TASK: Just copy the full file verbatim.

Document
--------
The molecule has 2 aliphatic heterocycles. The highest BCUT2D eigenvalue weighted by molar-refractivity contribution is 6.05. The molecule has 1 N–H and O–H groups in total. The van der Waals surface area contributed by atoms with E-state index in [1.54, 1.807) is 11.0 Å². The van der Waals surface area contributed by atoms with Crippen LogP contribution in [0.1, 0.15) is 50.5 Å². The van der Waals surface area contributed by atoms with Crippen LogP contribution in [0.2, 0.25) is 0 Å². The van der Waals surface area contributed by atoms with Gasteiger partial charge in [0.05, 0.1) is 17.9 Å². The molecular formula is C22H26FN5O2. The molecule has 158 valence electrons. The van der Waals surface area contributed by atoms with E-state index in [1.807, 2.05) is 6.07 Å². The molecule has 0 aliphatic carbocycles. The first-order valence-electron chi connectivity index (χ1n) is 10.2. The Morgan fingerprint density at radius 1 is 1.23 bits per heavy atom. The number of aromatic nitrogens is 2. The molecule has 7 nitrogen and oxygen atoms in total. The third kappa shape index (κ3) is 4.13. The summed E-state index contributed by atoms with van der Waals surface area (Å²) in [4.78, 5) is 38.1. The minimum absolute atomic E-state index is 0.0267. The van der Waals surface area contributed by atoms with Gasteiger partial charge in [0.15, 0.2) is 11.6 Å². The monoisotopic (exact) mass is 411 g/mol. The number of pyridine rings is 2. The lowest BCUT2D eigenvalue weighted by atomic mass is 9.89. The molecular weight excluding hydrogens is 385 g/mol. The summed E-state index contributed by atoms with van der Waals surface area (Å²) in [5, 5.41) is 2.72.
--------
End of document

The molecule has 2 aliphatic heterocycles. The highest BCUT2D eigenvalue weighted by molar-refractivity contribution is 6.05. The molecule has 1 N–H and O–H groups in total. The van der Waals surface area contributed by atoms with E-state index in [1.54, 1.807) is 11.0 Å². The van der Waals surface area contributed by atoms with Crippen LogP contribution in [0.1, 0.15) is 50.5 Å². The van der Waals surface area contributed by atoms with Crippen LogP contribution in [0.2, 0.25) is 0 Å². The van der Waals surface area contributed by atoms with Gasteiger partial charge in [0.05, 0.1) is 17.9 Å². The molecular formula is C22H26FN5O2. The molecule has 158 valence electrons. The van der Waals surface area contributed by atoms with E-state index in [1.807, 2.05) is 6.07 Å². The molecule has 0 aliphatic carbocycles. The first-order valence-electron chi connectivity index (χ1n) is 10.2. The Morgan fingerprint density at radius 1 is 1.23 bits per heavy atom. The number of aromatic nitrogens is 2. The molecule has 7 nitrogen and oxygen atoms in total. The third kappa shape index (κ3) is 4.13. The summed E-state index contributed by atoms with van der Waals surface area (Å²) in [4.78, 5) is 38.1. The minimum absolute atomic E-state index is 0.0267. The van der Waals surface area contributed by atoms with Gasteiger partial charge in [0.15, 0.2) is 11.6 Å². The monoisotopic (exact) mass is 411 g/mol. The number of pyridine rings is 2. The lowest BCUT2D eigenvalue weighted by atomic mass is 9.89. The molecular weight excluding hydrogens is 385 g/mol. The summed E-state index contributed by atoms with van der Waals surface area (Å²) in [5, 5.41) is 2.72.